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Conclusion: The field of biometrics still has many challenges to overcome and is still on a steep developmental curve. As biometric authentication technology improves over the coming years, there may be a role for it in encouraging users to take responsibility for their actions. The belief that their actions on corporate networks are physically linked to them through multiple factors of authentication will help extinguish the lack of accountability which continues to undermine many organisations. This linking of action to identity will help increase the risk of detection in the mind of individuals contemplating fraud – as they will struggle to argue that someone else used their biometric credentials (and password and token) without their knowledge and/or consent. But it must be understood by CIOs that the value from biometric authentication comes from the “security theatre” that it creates in the minds of users; as the technology itself currently offers questionable additional value to existing strong authentication systems.

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Conclusion: Biometric authentication can be an effective inclusion for organisations to reduce the risk of unauthorised access. However, as the general public becomes more informed on privacy issues, their tolerance for data breaches involving biometric data will plummet. Organisations that are named and shamed for failing to protect biometric data will suffer the consequences of excruciating scrutiny, as well as increased legislative and regulatory conditions. For the majority of Australasian organisations the cost and complexity of deploying biometric authentication correctly are prohibitive, and the costs of deploying it incorrectly are unacceptable.

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Conclusion: Analysing the challenges of portable electronic devices (PEDs) through the PED trilemma model breaks down the problem into three addressable aspects which can more easily be tackled, often by non-technical means. IT departments can manage the inundation of PEDs into corporate networks; but only with unambiguous commitment from senior business managers. IT can get commitment from these managers by using charge-back models.

If we put a dollar sign in the middle of the trilemma, we can show that expansion on any of the three sides results in a total increase in support costs (represented by the area in the middle). IT should use charge-back models for PED support to the business units. An appropriate charge-back mechanism forces business units to carefully consider their choices. The days of gluing up USB ports are long gone.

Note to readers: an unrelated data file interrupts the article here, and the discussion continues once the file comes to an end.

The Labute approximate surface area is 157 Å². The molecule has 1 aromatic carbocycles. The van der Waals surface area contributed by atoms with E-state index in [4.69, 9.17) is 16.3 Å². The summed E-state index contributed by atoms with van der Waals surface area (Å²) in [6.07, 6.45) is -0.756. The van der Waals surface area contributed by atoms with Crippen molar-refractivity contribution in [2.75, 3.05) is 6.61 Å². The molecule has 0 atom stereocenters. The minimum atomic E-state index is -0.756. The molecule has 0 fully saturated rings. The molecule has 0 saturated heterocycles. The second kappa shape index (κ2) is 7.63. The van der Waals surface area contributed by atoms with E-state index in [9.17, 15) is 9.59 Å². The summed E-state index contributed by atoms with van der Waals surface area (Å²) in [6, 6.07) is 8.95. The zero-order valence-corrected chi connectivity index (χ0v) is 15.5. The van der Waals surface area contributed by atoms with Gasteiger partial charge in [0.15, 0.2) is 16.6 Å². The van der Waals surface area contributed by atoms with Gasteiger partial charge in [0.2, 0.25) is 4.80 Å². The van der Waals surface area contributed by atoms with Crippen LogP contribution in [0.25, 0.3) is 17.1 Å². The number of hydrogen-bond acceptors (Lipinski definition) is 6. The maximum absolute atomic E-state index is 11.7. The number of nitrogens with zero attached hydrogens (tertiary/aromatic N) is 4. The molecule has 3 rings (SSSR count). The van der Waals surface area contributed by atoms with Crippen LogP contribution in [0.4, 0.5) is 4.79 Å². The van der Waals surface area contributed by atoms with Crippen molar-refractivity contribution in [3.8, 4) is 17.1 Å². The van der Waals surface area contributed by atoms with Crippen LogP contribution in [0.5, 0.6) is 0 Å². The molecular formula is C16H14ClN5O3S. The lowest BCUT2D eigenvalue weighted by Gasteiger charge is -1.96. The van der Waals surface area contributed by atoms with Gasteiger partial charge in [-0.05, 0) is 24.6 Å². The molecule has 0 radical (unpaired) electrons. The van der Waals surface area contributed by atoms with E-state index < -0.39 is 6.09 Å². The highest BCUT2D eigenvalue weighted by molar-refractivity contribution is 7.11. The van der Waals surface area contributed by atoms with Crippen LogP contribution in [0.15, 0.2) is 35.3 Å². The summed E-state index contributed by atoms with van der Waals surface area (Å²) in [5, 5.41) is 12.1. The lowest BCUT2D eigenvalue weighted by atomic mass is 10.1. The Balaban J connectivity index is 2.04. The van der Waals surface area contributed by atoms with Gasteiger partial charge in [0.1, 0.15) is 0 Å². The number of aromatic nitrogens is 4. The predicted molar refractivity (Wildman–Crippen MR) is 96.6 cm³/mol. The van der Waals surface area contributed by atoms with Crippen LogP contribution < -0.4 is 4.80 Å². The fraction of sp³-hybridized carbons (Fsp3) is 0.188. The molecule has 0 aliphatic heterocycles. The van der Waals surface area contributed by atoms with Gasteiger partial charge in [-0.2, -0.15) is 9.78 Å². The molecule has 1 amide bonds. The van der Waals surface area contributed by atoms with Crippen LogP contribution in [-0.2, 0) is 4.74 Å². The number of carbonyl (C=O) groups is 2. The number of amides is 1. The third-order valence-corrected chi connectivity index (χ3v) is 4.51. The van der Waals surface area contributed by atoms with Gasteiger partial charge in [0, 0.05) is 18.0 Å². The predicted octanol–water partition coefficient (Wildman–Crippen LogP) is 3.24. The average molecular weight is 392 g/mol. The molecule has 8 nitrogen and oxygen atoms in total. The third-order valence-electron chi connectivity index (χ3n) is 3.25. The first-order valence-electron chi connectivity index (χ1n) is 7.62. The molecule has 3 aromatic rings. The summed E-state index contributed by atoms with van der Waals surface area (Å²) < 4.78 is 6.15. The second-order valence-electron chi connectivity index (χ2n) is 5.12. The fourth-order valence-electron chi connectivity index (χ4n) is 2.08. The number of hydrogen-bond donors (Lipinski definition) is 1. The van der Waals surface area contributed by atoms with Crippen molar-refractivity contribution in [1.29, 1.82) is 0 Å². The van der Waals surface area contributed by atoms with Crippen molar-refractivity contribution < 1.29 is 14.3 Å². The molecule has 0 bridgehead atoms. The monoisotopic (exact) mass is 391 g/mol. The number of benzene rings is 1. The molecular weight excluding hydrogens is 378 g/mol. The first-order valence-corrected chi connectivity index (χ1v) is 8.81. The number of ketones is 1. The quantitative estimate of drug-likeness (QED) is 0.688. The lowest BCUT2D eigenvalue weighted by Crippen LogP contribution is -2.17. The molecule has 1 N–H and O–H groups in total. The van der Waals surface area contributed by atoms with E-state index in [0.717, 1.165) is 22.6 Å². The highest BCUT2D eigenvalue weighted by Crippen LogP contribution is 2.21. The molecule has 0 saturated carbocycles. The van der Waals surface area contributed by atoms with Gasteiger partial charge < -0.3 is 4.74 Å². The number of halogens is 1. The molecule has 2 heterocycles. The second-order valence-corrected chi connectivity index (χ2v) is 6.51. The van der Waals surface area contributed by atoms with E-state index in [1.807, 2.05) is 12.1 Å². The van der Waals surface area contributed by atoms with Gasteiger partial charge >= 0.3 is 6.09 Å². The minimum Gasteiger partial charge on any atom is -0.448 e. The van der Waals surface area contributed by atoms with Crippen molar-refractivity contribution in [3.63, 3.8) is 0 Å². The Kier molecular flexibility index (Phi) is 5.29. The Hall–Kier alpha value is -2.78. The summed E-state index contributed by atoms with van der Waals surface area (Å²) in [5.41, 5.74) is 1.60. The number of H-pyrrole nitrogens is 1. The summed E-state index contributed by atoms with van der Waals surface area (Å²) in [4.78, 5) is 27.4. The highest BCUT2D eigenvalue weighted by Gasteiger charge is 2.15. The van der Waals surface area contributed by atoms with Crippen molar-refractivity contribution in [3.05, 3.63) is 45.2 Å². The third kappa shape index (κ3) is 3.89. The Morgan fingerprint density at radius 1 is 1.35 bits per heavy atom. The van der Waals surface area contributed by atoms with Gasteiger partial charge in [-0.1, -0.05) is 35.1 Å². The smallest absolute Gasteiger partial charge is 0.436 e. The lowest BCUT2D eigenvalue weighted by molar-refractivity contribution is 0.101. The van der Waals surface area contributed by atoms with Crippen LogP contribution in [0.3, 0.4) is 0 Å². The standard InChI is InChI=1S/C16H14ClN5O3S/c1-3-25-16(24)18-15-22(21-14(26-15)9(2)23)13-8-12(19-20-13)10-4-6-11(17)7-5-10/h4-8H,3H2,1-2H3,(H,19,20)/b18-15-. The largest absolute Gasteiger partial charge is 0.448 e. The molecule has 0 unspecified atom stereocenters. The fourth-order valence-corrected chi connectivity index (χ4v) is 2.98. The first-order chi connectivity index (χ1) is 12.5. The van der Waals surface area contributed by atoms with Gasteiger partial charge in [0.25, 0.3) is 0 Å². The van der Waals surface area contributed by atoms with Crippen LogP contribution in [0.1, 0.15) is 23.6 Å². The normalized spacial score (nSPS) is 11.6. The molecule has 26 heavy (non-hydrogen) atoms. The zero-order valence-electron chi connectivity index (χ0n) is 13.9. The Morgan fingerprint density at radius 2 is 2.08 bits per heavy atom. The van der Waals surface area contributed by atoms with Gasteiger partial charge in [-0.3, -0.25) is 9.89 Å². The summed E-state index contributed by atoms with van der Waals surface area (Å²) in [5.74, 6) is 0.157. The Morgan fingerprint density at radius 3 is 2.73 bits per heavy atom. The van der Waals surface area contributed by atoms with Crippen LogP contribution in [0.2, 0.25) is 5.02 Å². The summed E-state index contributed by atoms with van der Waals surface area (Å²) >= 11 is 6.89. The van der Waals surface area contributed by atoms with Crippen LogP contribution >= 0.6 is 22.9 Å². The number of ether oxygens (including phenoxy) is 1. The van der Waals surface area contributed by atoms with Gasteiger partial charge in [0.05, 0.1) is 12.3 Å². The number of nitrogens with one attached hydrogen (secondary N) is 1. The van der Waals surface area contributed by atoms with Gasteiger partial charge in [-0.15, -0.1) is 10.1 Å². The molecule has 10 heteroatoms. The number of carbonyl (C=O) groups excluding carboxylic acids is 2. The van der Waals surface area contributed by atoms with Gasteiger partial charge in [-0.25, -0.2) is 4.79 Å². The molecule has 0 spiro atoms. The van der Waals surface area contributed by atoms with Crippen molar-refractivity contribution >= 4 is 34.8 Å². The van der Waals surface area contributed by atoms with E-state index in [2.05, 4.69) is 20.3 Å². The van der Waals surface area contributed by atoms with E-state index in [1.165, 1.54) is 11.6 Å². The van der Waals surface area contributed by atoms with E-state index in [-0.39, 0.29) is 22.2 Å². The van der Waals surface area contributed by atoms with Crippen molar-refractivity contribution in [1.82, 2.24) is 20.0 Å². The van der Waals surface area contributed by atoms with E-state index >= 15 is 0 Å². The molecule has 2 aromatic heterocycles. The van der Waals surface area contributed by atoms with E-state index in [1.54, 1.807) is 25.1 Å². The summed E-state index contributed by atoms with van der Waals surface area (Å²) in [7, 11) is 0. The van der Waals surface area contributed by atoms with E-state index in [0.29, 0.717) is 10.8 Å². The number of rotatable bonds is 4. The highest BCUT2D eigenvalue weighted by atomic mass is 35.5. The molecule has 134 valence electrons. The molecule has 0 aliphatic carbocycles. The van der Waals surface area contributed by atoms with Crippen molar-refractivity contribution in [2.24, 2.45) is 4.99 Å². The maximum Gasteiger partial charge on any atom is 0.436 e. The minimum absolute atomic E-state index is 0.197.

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IGNORING the use of personally owned portable electronic devices in the corporate network is a trap IT departments must avoid, a study shows.

Users of personally owned PEDs are increasingly expecting full functionality and interaction with corporate resources, according to analyst IBRS.
 

A briefing paper, titled Portable electronic devices (PEDs): a frog close to the boil, warns that Apple's iPhone and Google's Android will exacerbate the situation in the short term. It says IT managers must focus their response to PEDs on the corporate network or face a gradual but substantial drain on IT resources.

Original article here... 

Conclusion: Personally owned Portable Electronic Devices (PEDs) are being introduced into the corporate network and users are increasingly expecting full functionality and interaction with corporate resources. Apple’s iPhone, and Google’s Android will exacerbate the situation in the short term. Looking at the problem using the perspective of the PED trilemma - ubiquity, multiformity and capability – presents an opportunity for IT departments to work on a strategy for control. Just like the fire triangle (heat, fuel, oxygen) if you can control one aspect, then the situation becomes manageable. IT managers must use the three aspects of the PED trilemma to focus their response to PEDs on the corporate network, or face a gradual though significant drain on IT resources

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At AusCERT 2007, a software programmer from Australia’s Defence Signals Directorate delivered a fascinating presentation on a simple strategy they had developed to help manage the influx of malware, browser exploits and malicious web content. The strategy was designed around risk transference through personal accountability, rather than threat mitigation1.

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Conclusion: Both black lists and white lists are effective security measures, but these two approaches are opposites and therefore, have different issues and applications. If only a few items need to be forbidden, then a black list is adequate. But if only a few items need to be permitted, then a white list is the efficient way to enforce policy.

When used in conjunction with business policy and procedures for acceptable content, white lists can be a very powerful mechanism creating a culture of individual responsibility that enables users to access necessary business information while holding individuals to account for the information they access.